Ponderation: Groove-hard drummers of the Midlands.


The final exit of Mike Kellie last week dredged up my long-held admiration for U.K. hard-rock drumming around 1970. John Bonham's seismic sock on Led Zeppelin's "Kashmir." Bill Ward's dire slog on Black Sabbath's "Iron Man." Bev Bevan's tar-footed stomp on the Move's "Brontosaurus." Kellie's deadly counterpunching on Spooky Tooth's "Evil Woman."

There must be something about England's West Midlands, specifically Birmingham (nearby Redditch in Bonham's case), from which all four drummers hail. Born between 1944 and 1948, they grew limbs amid factory clang & smoke, their steady rhythms beating with a smelter's heart. Above that, they echoed the laborers who manned the machines, enduring the sweatwork with an unhurried pace and more than a couple of pints at day's end.

Artists they were, but not in the mold of the skinsmen who ruled a few years before. The Who's Keith Moon was all fireworks, not exactly a timekeeper. The Jimi Hendrix Experience's Mitch Mitchell followed suit with snapping snare rolls and ear-busting accents. Cream's Ginger Baker expanded the jazz implications with sophisticated layers of driving abstraction. This was rock music before the dominance of heft.

Midwestern American smokestackers such as James Gang, Grand Funk and Crow tweaked Brit ears, and from 1969 onward, heavy was the word. Fortunately, the Birmingham drummers were born with lead feet. And unlike their soul-soaked Yank counterparts, they also dug big-band jazz, which lent their wrists a further level of flexible sensuality.

Consider the drum groove that begins Spooky Tooth's "Waitin' for the Wind" (1969). It was unusual to start a song with 35 seconds of a simple, unaccompanied kick-snare-hat beat like Kellie's, and surprising for a listener to get sucked in so totally by so little. The method works because it breathes, and because the skins sound like flesh.

Bonham adds a rustling ride cymbal to the formula on Led Zeppelin's "Out on the Tiles" (1970). The way his bluff relaxation resists (yet complements) Jimmy Page's nervous guitar riff is just about enough to stop your heart -- sheer genius.

Same groove but slower: the Move's "It Wasn't My Idea To Dance" (1971), reflecting Roy Wood's tale of sexual oppression with a sickly, sticky rhythm; each beat of Bevan's pounding laggery registers halfway between a pant and a sob. Expressions like this led Tony Iommi to replace a collapsed Bill Ward with Bevan on Black Sabbath's 1983 "Born Again" tour.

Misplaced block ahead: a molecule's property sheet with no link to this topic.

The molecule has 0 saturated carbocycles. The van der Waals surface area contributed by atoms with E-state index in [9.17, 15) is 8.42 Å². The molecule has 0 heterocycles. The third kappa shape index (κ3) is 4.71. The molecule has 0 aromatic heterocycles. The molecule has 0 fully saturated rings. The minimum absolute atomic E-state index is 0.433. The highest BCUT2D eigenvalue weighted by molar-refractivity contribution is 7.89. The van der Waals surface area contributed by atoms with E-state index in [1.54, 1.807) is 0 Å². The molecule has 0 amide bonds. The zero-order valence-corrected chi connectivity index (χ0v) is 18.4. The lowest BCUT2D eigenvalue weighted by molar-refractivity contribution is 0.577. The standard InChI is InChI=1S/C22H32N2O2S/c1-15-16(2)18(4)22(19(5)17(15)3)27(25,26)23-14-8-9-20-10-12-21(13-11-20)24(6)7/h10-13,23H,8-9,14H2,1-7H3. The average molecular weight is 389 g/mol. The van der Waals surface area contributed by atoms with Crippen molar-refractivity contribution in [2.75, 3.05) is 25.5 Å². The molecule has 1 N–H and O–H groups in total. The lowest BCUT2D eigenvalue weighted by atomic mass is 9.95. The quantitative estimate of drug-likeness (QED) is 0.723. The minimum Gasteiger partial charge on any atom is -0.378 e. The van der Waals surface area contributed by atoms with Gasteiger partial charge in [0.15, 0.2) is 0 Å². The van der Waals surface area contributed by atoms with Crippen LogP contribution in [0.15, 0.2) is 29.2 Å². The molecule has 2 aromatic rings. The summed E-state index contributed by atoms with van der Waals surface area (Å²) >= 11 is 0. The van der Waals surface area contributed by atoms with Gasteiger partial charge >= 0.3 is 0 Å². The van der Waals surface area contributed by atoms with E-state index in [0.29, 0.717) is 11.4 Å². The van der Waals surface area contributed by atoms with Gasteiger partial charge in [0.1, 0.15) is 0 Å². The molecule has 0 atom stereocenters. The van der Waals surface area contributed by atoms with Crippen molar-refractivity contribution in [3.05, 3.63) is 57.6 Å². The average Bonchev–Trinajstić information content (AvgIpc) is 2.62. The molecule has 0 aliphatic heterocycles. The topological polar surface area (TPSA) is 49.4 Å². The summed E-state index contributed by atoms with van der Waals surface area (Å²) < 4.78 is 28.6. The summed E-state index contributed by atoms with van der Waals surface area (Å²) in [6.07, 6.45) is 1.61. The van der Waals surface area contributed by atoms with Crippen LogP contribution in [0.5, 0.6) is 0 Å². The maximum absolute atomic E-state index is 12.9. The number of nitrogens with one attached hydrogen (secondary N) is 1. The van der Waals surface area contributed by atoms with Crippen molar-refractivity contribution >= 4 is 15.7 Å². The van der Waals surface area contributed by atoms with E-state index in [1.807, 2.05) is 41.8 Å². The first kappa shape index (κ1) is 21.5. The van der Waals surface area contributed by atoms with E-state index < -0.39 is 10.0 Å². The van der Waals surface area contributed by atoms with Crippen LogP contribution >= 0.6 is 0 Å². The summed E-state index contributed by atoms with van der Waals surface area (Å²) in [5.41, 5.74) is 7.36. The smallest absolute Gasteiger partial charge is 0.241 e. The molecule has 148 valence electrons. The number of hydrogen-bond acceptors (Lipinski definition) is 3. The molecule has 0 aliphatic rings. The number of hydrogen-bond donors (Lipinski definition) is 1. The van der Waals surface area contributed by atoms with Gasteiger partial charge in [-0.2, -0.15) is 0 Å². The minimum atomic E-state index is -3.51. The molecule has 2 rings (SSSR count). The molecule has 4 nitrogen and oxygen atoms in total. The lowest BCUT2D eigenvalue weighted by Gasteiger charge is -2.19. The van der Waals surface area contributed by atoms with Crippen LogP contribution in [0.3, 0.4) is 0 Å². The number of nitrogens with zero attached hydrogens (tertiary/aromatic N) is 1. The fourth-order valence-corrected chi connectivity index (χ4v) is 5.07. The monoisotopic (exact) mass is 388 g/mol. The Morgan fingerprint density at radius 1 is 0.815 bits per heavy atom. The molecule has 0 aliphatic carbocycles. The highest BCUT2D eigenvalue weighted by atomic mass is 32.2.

The booze, the Ludes -- Black Sabbath choked the Midlands beat to the point of passout on "The Writ" (1975). Inspired by a lawsuit with their manager, the song reeks with nauseated boredom; Ward sounds as if he's swinging pine logs instead of drumsticks. For the closest Kellie connection, check the bridge beginning at 3:38.

Industrial central England also has a right to claim drummer Dave Holland, from Rugby (proud purveyor of turbines and cement). Although he didn't show it much in his circa-1970 work with the funky Trapeze, Holland could tap the Midlands grind, as he proved in 1980 with Judas Priest on "Metal Gods," the tune singer Rob Halford illustrated by imitating the locomotive chug of a mechanical giant.

Free's Simon Kirke should fit in here somehow, but he's from a little town on the Wales border, so I dunno where he got his mighty plod. (Oxen?) The relentless foot of Deep Purple's Ian Paice owes something to his youth in the outskirts of Oxford, manufacturer of steel and MGs. Young Jerry Shirley (b. 1952) of Humble Pie was a suburban London lad; he must have inherited his brawny crash by way of his northway countrymen.

Regardless -- here's to the stout-hearted men who trod down the last bloom of flower power. They heard the dark metallic future, and they pointed the way to surviving it.